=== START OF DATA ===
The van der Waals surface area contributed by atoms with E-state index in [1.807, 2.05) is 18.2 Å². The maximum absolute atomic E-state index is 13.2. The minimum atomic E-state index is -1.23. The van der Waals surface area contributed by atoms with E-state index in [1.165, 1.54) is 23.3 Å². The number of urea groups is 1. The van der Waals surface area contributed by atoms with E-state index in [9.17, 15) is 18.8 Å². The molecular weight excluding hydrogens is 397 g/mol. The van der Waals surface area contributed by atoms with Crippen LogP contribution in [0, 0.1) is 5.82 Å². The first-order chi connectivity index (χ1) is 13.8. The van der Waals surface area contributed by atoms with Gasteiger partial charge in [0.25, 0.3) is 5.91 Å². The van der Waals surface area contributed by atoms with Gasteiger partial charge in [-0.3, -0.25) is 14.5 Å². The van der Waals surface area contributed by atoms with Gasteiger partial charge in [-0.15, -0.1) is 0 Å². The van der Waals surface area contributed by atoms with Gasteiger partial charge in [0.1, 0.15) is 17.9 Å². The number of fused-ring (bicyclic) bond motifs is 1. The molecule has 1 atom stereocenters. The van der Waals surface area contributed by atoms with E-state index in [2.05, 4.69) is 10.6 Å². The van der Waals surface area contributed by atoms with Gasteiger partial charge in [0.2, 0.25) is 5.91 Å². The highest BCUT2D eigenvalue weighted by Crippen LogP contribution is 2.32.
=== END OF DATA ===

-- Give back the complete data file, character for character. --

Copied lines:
The van der Waals surface area contributed by atoms with E-state index in [1.807, 2.05) is 18.2 Å². The maximum absolute atomic E-state index is 13.2. The minimum atomic E-state index is -1.23. The van der Waals surface area contributed by atoms with E-state index in [1.165, 1.54) is 23.3 Å². The number of urea groups is 1. The van der Waals surface area contributed by atoms with E-state index in [9.17, 15) is 18.8 Å². The molecular weight excluding hydrogens is 397 g/mol. The van der Waals surface area contributed by atoms with Crippen LogP contribution in [0, 0.1) is 5.82 Å². The first-order chi connectivity index (χ1) is 13.8. The van der Waals surface area contributed by atoms with Gasteiger partial charge in [0.25, 0.3) is 5.91 Å². The van der Waals surface area contributed by atoms with Gasteiger partial charge in [-0.3, -0.25) is 14.5 Å². The van der Waals surface area contributed by atoms with Gasteiger partial charge in [-0.15, -0.1) is 0 Å². The van der Waals surface area contributed by atoms with Gasteiger partial charge in [0.1, 0.15) is 17.9 Å². The number of fused-ring (bicyclic) bond motifs is 1. The molecule has 1 atom stereocenters. The van der Waals surface area contributed by atoms with E-state index in [2.05, 4.69) is 10.6 Å². The van der Waals surface area contributed by atoms with Gasteiger partial charge in [0.2, 0.25) is 5.91 Å². The highest BCUT2D eigenvalue weighted by Crippen LogP contribution is 2.32.